While Ethereum has eight cited co-founders, Vitalik Buterin is the ‘frontman’ and is said to have originated the concept. Gavin Wood, another co-founder, is credited with contributing to much of the programming.
Ethereum dominates close to 20% of the entire crypto market cap. At least 800 coins, including Chainlink, USD Coin, Uniswap, Wrapped Bitcoin, and Aave, are deployed on Ethereum’s platform. In May 2021, Ethereum reached an all-time high of $4356.
Ethereum is currently going through a long-anticipated upgrade dubbed ‘Ethereum 2.0’ to address congestion issues by moving towards proof-of-stake. This advancement also aims to introduce sharding, a dividing mechanism to split the network into ‘shards’ which will drastically lower slowness.
Pros and cons of Cardano
- Most crypto experts consider Cardano a third-generation blockchain, posing more scalability than Ethereum and more decentralization than Bitcoin.
- Because Cardano has been utilizing a proof-of-stake consensus mechanism, it is far more scalable than Ethereum, resulting in quicker transaction confirmation and lower fees.
Furthermore, as PoS doesn’t require electricity, it is considered more ecologically friendly than coins using mining. It is for these motivations the Ethereum Foundation is considering proof-of-stake as well.
- Cardano has a fixed supply of 45 billion ADA, making it a deflationary coin. Through the basic law of supply and demand, Cardano is likely to become more valuable over time.
- Cardano has technically not fully developed, unlike its counterpart. The project will still go through the planned stages. Although this does indicate even more potential, the use cases of Cardano aren’t as clear currently compared to Ethereum and others that have been complete for several years.
Pros and cons of Ethereum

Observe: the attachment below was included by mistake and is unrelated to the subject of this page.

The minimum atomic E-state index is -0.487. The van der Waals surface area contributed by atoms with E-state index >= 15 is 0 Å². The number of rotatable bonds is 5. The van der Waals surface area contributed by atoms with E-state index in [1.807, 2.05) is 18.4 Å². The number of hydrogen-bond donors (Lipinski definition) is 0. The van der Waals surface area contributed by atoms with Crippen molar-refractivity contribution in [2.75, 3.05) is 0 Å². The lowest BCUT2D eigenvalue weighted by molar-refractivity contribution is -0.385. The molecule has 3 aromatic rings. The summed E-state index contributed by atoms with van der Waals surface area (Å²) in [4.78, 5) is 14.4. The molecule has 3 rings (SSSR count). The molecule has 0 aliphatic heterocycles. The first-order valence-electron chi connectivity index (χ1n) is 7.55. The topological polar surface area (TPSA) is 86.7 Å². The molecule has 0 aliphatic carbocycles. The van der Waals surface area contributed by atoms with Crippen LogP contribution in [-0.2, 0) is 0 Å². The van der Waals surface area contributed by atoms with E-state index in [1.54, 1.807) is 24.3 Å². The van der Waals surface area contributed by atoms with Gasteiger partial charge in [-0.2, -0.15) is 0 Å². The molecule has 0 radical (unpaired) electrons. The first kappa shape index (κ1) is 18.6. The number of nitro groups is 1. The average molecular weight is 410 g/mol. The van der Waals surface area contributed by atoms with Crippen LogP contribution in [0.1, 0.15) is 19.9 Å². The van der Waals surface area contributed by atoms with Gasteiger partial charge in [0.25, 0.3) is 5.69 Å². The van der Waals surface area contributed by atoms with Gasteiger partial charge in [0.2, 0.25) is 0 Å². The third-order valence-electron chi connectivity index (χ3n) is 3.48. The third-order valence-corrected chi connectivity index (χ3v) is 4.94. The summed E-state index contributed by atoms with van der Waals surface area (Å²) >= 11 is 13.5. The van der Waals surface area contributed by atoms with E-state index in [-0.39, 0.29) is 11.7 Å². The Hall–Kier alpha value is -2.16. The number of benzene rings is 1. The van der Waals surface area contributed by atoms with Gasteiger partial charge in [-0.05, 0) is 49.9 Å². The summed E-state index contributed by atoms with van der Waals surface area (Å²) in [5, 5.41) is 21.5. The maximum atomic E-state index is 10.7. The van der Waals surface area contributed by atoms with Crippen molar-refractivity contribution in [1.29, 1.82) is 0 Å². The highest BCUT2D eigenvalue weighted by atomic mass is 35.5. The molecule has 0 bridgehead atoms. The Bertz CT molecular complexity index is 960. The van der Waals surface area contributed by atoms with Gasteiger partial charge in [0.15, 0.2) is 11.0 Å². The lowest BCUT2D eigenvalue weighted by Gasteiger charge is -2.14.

- Ethereum is far more developed and has a first-mover advantage in the ambitions that Cardano hopes to achieve. As already mentioned, a substantial number of existing projects are already leveraging some part of Ethereum’s blockchain.
- Ethereum is far more decentralized than many other cryptocurrencies.
- Ethereum has already proven multiple use cases in a variety of sectors.
- Aside from being more expensive from an investing perspective, Ethereum has been plagued by high gas fees due to the overwhelming number of transaction requests for some time. It is for this reason why Ethereum 2.0 has long been proposed to solve these challenges.
- Another detraction is Ethereum uses of proof-of-work or essentially mining, which requires heavy usage of electricity deemed environmentally unfriendly.
- Most crypto experts consider Ethereum a second-generation blockchain.
- ETH is an inflationary coin, meaning there is no capped supply. Some analysts believe this attribute to be a slight drawback when assessing potential future value.
Many projects have come to the forefront with ambitions of being the ultimate blockchain, with Cardano and Ethereum being contenders. In summary, let’s look at some of the pros and cons of both Cardano and Ethereum.